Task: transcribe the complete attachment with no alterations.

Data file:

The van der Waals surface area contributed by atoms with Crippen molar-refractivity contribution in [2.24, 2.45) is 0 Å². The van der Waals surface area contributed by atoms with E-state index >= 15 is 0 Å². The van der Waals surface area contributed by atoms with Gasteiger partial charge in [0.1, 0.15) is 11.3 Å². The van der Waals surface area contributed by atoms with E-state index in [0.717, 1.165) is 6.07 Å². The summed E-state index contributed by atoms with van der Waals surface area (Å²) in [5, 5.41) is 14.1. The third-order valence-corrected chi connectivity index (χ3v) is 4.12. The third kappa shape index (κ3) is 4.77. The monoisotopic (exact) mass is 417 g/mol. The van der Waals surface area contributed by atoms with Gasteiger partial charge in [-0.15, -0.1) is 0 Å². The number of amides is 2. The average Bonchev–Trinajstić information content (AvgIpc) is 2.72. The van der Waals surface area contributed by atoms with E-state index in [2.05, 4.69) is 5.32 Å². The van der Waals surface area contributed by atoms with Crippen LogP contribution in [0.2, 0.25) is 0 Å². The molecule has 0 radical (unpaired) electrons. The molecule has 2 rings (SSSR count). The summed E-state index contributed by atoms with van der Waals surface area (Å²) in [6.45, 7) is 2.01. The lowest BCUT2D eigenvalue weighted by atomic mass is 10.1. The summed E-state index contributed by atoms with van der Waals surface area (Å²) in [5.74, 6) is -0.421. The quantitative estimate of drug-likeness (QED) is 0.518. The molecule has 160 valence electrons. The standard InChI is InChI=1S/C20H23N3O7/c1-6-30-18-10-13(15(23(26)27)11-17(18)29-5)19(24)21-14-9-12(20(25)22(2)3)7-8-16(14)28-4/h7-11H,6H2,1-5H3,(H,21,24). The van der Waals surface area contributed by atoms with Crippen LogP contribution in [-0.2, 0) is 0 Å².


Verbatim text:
The van der Waals surface area contributed by atoms with Crippen molar-refractivity contribution in [2.24, 2.45) is 0 Å². The van der Waals surface area contributed by atoms with E-state index >= 15 is 0 Å². The van der Waals surface area contributed by atoms with Gasteiger partial charge in [0.1, 0.15) is 11.3 Å². The van der Waals surface area contributed by atoms with E-state index in [0.717, 1.165) is 6.07 Å². The summed E-state index contributed by atoms with van der Waals surface area (Å²) in [5, 5.41) is 14.1. The third-order valence-corrected chi connectivity index (χ3v) is 4.12. The third kappa shape index (κ3) is 4.77. The monoisotopic (exact) mass is 417 g/mol. The van der Waals surface area contributed by atoms with Gasteiger partial charge in [-0.15, -0.1) is 0 Å². The number of amides is 2. The average Bonchev–Trinajstić information content (AvgIpc) is 2.72. The van der Waals surface area contributed by atoms with E-state index in [2.05, 4.69) is 5.32 Å². The van der Waals surface area contributed by atoms with Crippen LogP contribution in [0.2, 0.25) is 0 Å². The molecule has 0 radical (unpaired) electrons. The molecule has 2 rings (SSSR count). The summed E-state index contributed by atoms with van der Waals surface area (Å²) in [6.45, 7) is 2.01. The lowest BCUT2D eigenvalue weighted by atomic mass is 10.1. The summed E-state index contributed by atoms with van der Waals surface area (Å²) in [5.74, 6) is -0.421. The quantitative estimate of drug-likeness (QED) is 0.518. The molecule has 160 valence electrons. The standard InChI is InChI=1S/C20H23N3O7/c1-6-30-18-10-13(15(23(26)27)11-17(18)29-5)19(24)21-14-9-12(20(25)22(2)3)7-8-16(14)28-4/h7-11H,6H2,1-5H3,(H,21,24). The van der Waals surface area contributed by atoms with Crippen LogP contribution in [-0.2, 0) is 0 Å².